Sean Burns, PhD

Basic Gist

Welcome to my personal website. I am an Associate Professor at the University of Kentucky's College of Communication and Information, within the School of Information Science. I teach in the library science graduate program and the information, communication, technology undergraduate and graduate programs. My research topics broadly cover areas in scholarly communication, information science, and academic libraries. See below for more details.


Current Projects

I am working on three research projects. The first project is a study of tacit knowledge and open science. In particular, my thesis is that tacit knowing, Michael Polanyi's idea that we can know more than we can tell, challenges the idea that an open science can be fully open. If true, this has ramifications for what we can learn from science done more openly and for what can be replicated based on a more open science.

The second project is a study on ungrading. Ungrading is the idea that we can place less emphasis on grades by placing more emphasis on other forms of feedback. I practice ungrading in different ways, which is determined whether the course is a graduate or undergraduate course, and whether the course is discussion or project based. Two colleagues of mine are investigating two of my courses, both graduate, but one discussion based and the other project based. This is an ongoing research project.

I'm concluding a research project on journal article titles. More details later.

Research Themes

The curriculum vitae serves as a valuable tool for recording a scholar's accomplishments. However, it may lack the some necessary context. To address this, I have categorized my publications by theme. These themes encompass bias in peer review, health information retrieval, reference librarianship, misinformation, tacit knowledge in conjunction with open science, the historical development of automation, and electronic resources.

Visit my selected research page to learn more.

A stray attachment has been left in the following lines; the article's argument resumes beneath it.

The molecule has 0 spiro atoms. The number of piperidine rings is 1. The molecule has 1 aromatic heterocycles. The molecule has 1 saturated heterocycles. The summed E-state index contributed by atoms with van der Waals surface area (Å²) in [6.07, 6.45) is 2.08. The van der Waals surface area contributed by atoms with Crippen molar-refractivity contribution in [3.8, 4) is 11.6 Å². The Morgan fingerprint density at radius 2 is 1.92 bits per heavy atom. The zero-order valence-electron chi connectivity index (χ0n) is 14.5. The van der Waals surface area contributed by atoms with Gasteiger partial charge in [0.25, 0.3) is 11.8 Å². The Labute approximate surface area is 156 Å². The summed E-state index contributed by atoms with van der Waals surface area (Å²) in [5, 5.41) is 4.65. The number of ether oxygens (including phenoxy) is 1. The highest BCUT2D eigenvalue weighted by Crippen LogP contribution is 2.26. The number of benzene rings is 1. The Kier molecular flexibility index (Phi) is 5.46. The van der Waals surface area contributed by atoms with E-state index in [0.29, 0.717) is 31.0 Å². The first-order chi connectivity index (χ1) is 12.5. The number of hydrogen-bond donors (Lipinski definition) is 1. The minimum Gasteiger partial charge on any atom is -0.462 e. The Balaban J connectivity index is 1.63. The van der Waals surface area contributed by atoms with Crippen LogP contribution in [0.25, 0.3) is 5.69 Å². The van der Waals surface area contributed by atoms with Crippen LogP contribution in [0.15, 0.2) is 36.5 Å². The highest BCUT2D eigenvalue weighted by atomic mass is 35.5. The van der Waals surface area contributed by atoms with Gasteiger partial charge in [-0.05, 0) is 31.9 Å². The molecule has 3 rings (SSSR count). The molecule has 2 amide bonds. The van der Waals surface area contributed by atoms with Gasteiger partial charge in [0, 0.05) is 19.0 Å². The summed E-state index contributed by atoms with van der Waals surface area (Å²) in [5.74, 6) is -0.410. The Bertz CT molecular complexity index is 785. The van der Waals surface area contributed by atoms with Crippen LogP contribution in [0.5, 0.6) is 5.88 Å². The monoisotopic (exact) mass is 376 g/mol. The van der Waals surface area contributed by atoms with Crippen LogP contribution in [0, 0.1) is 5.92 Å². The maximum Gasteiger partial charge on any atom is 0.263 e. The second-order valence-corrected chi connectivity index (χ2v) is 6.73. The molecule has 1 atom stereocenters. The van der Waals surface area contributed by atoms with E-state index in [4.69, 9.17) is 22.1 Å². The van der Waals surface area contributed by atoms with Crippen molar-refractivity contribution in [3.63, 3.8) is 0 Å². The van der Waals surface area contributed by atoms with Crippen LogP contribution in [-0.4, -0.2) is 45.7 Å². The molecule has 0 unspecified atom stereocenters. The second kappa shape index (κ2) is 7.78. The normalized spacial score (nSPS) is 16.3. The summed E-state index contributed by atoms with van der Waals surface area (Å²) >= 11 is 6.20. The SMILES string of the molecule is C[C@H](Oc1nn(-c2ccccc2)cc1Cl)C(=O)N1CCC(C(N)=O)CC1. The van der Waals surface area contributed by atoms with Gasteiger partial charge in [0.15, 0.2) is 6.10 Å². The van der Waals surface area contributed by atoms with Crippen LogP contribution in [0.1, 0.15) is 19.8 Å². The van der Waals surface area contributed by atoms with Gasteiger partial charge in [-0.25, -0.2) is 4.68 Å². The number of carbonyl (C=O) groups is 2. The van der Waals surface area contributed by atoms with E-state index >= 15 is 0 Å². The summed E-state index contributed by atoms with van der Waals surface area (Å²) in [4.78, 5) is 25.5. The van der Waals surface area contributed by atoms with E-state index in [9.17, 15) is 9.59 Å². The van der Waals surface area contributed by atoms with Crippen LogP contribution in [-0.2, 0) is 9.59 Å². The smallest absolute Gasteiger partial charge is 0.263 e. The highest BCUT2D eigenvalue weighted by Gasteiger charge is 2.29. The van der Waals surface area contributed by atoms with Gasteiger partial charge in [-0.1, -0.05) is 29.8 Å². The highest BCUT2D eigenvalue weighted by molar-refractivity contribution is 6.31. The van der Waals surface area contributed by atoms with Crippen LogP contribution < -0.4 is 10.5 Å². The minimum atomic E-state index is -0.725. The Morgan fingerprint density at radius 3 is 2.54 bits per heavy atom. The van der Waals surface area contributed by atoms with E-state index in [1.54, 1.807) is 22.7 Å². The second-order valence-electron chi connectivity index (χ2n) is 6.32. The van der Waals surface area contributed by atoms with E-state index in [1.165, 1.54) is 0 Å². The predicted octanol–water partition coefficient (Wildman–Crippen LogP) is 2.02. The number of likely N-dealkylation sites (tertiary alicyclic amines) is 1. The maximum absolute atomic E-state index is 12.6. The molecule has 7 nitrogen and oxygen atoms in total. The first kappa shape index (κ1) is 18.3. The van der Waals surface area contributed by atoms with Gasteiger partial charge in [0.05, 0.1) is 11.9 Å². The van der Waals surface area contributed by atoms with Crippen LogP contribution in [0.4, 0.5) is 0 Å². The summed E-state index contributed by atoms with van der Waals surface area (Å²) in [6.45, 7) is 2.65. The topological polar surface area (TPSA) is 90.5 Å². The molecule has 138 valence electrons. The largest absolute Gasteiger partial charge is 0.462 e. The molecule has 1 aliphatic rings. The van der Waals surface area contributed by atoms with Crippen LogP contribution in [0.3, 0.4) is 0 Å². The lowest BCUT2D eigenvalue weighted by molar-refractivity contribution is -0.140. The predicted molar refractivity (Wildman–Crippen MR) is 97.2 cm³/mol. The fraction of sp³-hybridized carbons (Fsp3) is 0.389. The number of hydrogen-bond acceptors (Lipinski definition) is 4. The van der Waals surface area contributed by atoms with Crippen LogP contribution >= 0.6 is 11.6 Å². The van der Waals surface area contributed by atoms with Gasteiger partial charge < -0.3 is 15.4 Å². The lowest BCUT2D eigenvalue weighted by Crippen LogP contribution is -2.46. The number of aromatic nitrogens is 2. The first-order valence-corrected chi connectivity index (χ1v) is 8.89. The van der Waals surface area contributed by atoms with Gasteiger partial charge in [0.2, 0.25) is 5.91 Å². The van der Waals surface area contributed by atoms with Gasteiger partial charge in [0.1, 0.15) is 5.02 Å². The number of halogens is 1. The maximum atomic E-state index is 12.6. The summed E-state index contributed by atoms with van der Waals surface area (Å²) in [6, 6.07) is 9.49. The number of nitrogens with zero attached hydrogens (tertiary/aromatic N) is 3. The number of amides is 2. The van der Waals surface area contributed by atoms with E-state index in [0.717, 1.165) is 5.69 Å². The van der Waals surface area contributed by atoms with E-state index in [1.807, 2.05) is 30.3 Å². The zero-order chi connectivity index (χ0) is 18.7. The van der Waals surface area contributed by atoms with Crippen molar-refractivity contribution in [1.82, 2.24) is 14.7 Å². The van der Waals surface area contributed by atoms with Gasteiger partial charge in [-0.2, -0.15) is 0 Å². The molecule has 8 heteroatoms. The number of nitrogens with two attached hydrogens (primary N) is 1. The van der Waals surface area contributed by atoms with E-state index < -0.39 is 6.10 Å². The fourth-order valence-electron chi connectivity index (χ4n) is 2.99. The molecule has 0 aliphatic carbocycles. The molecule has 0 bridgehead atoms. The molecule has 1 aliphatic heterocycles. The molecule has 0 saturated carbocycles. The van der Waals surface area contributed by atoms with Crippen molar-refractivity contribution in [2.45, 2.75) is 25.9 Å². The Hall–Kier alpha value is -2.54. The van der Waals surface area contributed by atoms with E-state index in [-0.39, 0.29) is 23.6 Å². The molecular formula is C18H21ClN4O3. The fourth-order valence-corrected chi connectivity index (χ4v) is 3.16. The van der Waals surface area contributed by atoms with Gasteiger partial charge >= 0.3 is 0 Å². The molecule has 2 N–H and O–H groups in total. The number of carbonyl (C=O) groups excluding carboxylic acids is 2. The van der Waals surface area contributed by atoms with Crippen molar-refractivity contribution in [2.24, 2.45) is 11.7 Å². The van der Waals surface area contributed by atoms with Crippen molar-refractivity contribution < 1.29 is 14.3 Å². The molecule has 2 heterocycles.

Plain Text Social Science

I enjoy a Plain Text Way To Do Plain Text Social Science.

I used the plain text research approach described at the link above to write a paper for an upcoming conference. It was fun to write, even though the paper was rejected (2022-05-24), and I describe the process on The Text. See the output: Ungrade to Learn.


Most of the coding I do is for analyzing data for my research projects. However, I wrote several programs to help introduce my undergraduate and graduate students to the Linux command line. These are useful if you're running Linux or have access to a Linux machine and the Bash shell.

Instructions for downloading and using the scripts above are on the GitHub repo: Learn the Command Line.


Course Books

I have written four books tailored to courses within my program, drawing inspiration from lectures and demonstrations I developed for these classes. These books cover Linux Systems Administration, Electronic Resource Management, Systems Librarianship, and Personal Knowledge Management (PKM). I make them publicly available for others to use and build upon.

I view these works as living documents, subject to ongoing revisions to improve clarity and reflect new knowledge and technological developments. This is particularly true during the periods leading up to and during the courses when new content is integrated.


I developed and regularly teach the following three undergraduate courses in my School's information, communication, and technology (ICT) program.

ICT 201: Personal Knowledge Management
Undergraduate course on managing personal information and knowledge work flows. Lectures and other materials for this course are on GitHub: Personal Knowledge Management.
ICT 418: Linux Systems Administration
Undergraduate course covering systems administration using the Ubuntu Linux distribution. Topics include Bash scripting, managing users, installing, securing, and managing services such as MySQL, and more. Lectures and demo scripts for this course are on GitHub: Linux Systems Administration.
ICT 420: Semantic Web Development
Undergraduate course focused on HTML5, CSS3, JSON-LD, and Git as well as usability and accessibility. Main software tools: text editor, Git. Demo and other material for this course are on GitHub: Semantic Web Development.


I developed and regularly teach the following two graduate courses in my School's library science (LIS) and information, communication, and technology (ICT) programs.

LIS 617: Electronic Resource Management
Graduate course on managing electronic resources for libraries. Topics covered include the technologies and systems involved, legal issues such as managing copyright, contract negotiation, and more. Lectures and other material for this course are on GitHub: Electronic Resource Management.
LIS 690: Systems Librarianship
Graduate course on systems librarianship. Students learn to use the Linux command line, evaluate system logs, create a basic integrated library system from scratch, and install and administer several software programs including WordPress, Omeka, and Koha ILS. This is currently a special topics course, but it will eventually be added as an elective. Lectures and other materials for this course are on GitHub: Systems Librarianship.

Past Courses

I developed but am no longer actively teaching the following course:

LIS/ICT 658: Knowledge Management
Graduate course on organizational knowledge management with some emphasis on disaster and risk management and communication.